The February 12, 2010 press release entitled “Governor Announces Centennial Birthday Present”, stated “The Governor also explained that no public funds will be used to build this new museum. The Arizona Centennial Commission, The Arizona Centennial 2010 Foundation, and the representatives from the “Five Cs” are working collaboratively to collect the necessary private sector funds to renovate and maintain the museum.” The
Governor elaborated further during her February 17 Centennial Summit, saying “In our continuing effort to streamline and bring efficiencies to government, and to privatize whenever possible – NO FUNDS from the state will be used – rather funding will come from foundations, corporations, citizens, and grants.”

So, within 5 days, the Governor contradicted herself concerning the funding. First she said there would be no “public funds”, and then she said there would be no “funds from the state”. The obvious implication is that Federal funds will be used if possible, and there is hearsay evidence that at least one of the Cs did in fact apply for a Federal grant.

If any truly private money has been either collected or committed, that is apparently being kept secret. On May 25, 2009, NAZ Today published an article entitled “Fundraising at a Standstill for Arizona’s Centennial”. At that time, no funds had been raised. Former Phoenix Mayor John Driggs was quoted as saying “We ought to be doing the best job, and frankly, we’re not doing any job at all”. In March of 2009, the Arizona legislature eliminated the 2.5 million dollars of state money that had been budgeted for the centennial, leaving the Centennial Commission with nothing. If any private money has been subsequently secured, the Centennial Commission has been surprisingly quiet about that.

The Arizona Centennial Museum (ACM) is to be part of the Arizona Historical Society (AHS). At the same time the Centennial Commission fundraising was stumbling, the future of the AHS looked bleak. In a June 7, 2009 letter to the Governor, the Director of the AHS stated “We respectfully request that you do not pursue your five year plan to phase out all state appropriated funding for the AHS. To do so will result in the elimination of the AHS ---“.

Somehow, between June 2009 and February 2010, the AHS was pulled of the chopping block and assigned the responsibility of operating the ACM. Therefore, even if the ACM is somehow built with private funds, the taxpayers have to support the cost of keeping the AHS out of the grave. According to JBCL Analyst Bob Hall (FY2011 Appropriations Report) that cost is $4,062,500 for FY 2010 and $6,292,200 for FY 2011. The increase is due to rent for the ACM building and rent for the Papago Park Museum building which was sold and leased back. So, there is a partial answer to the opening question. The taxpayers will pay a minimum of 6 million dollars per year for the AHS – ACM package.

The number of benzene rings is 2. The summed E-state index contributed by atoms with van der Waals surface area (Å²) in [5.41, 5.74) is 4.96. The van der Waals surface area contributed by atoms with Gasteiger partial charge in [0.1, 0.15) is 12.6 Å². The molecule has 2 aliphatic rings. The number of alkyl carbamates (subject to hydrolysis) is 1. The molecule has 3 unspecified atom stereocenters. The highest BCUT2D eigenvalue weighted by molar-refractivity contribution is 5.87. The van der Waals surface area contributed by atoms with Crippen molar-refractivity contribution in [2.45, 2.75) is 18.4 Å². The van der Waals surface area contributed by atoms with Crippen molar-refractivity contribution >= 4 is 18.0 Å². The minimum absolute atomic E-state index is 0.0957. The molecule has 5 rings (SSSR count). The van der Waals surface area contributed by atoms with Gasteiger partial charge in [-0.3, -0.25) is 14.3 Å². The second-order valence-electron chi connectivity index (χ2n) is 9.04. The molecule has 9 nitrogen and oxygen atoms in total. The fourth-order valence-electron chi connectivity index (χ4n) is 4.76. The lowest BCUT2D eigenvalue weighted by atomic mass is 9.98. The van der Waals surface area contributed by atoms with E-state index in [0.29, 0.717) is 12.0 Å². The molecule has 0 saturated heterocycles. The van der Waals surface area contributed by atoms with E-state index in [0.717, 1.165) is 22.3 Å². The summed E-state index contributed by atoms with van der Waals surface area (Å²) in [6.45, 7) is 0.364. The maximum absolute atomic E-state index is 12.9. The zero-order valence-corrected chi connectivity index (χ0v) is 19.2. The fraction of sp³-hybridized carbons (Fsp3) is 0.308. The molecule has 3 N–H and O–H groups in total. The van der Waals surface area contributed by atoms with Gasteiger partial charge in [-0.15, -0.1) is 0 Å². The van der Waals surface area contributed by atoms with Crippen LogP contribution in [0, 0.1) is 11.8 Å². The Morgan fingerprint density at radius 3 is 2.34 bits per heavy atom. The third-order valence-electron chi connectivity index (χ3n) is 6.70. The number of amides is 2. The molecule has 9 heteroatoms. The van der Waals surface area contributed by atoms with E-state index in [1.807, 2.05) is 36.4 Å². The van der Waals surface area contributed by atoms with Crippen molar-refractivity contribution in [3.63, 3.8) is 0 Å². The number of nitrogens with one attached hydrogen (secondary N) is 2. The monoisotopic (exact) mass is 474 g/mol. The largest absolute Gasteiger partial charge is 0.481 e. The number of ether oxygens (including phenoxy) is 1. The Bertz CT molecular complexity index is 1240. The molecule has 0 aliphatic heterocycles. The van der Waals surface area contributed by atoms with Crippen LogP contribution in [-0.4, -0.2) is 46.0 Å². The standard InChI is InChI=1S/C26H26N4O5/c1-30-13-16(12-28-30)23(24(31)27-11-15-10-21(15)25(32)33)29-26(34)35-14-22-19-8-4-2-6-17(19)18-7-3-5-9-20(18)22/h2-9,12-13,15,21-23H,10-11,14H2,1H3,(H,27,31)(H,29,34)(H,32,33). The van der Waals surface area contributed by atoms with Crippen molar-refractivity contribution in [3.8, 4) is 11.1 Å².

Now, how about the cost of creating the ACM in the building rented for $589,700 per year? First, how much money is required to design and build the museum displays, and how much money is required for the planned renovation of the building? No one seems to really know. The sole source contractor for the museum displays provided a rough half page estimate for displays and architectural work on the building. That estimate was nine million dollars, but examination of that document shows it does not include renovation costs. The total project cost is obviously much more, but there appears to be no documentation (or at least no released documentation). A clue may be found in the FY2009 and FY210 AHS budgets prepared by JLBC analyst Caitlin Acker. It shows and extra 6.5 million dollars of non-appropriated funds in FY 2009 and an extra 25 million dollars in non-appropriated funds in FY 2010. Assuming that the extra funds were for the ACM, someone somewhere estimated the total cost of the project as 31.5 million rather than 9 million.

However, during the Senate hearing on HB 2251 establishing the ACM, the cost was said to be only 9 million. Concerned citizens commented on the bill stated that the true cost had to be much higher, but the committee brushed this comments aside and approved the bill. One of the Senators commented that it did not matter how much the ACM cost because it would be built with the “Governors money”. No one seemed to wonder why a law establishing the ACM was necessary if it would not require any state funds.

So, we know that the ACM will cost more than 9 million dollars, and perhaps as much as 30 million dollars. Whatever the number, hearsay evidence at the time of the Senate hearing suggested that each of the Cs were going to contribute 1 million, and the state was going to put in 4 million. Given the bleak future of several of the Cs (as discussed in a prior post), chances of each of them contributing a million seem slim. No information concerning other potential contributors appears to be available.